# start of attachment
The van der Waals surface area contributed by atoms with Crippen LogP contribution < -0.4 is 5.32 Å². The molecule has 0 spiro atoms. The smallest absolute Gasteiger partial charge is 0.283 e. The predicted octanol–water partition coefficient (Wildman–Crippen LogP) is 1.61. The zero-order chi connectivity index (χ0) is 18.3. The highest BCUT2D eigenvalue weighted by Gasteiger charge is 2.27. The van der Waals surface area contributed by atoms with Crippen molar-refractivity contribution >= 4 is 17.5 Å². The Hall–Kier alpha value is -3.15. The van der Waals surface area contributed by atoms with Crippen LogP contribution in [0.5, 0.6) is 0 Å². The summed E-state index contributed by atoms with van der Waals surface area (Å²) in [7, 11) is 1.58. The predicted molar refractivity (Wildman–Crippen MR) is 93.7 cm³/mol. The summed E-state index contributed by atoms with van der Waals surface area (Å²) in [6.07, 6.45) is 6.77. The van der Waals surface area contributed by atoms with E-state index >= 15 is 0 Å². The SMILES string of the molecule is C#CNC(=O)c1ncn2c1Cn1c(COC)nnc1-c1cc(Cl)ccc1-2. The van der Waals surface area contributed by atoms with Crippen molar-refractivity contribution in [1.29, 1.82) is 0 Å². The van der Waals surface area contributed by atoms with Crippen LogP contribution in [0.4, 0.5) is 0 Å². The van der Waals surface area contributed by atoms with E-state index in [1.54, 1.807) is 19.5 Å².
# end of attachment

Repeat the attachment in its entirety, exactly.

The van der Waals surface area contributed by atoms with Crippen LogP contribution < -0.4 is 5.32 Å². The molecule has 0 spiro atoms. The smallest absolute Gasteiger partial charge is 0.283 e. The predicted octanol–water partition coefficient (Wildman–Crippen LogP) is 1.61. The zero-order chi connectivity index (χ0) is 18.3. The highest BCUT2D eigenvalue weighted by Gasteiger charge is 2.27. The van der Waals surface area contributed by atoms with Crippen molar-refractivity contribution >= 4 is 17.5 Å². The Hall–Kier alpha value is -3.15. The van der Waals surface area contributed by atoms with Crippen LogP contribution in [0.5, 0.6) is 0 Å². The summed E-state index contributed by atoms with van der Waals surface area (Å²) in [7, 11) is 1.58. The predicted molar refractivity (Wildman–Crippen MR) is 93.7 cm³/mol. The summed E-state index contributed by atoms with van der Waals surface area (Å²) in [6.07, 6.45) is 6.77. The van der Waals surface area contributed by atoms with E-state index >= 15 is 0 Å². The SMILES string of the molecule is C#CNC(=O)c1ncn2c1Cn1c(COC)nnc1-c1cc(Cl)ccc1-2. The van der Waals surface area contributed by atoms with Crippen molar-refractivity contribution in [1.29, 1.82) is 0 Å². The van der Waals surface area contributed by atoms with Crippen LogP contribution in [0.4, 0.5) is 0 Å². The van der Waals surface area contributed by atoms with E-state index in [1.54, 1.807) is 19.5 Å².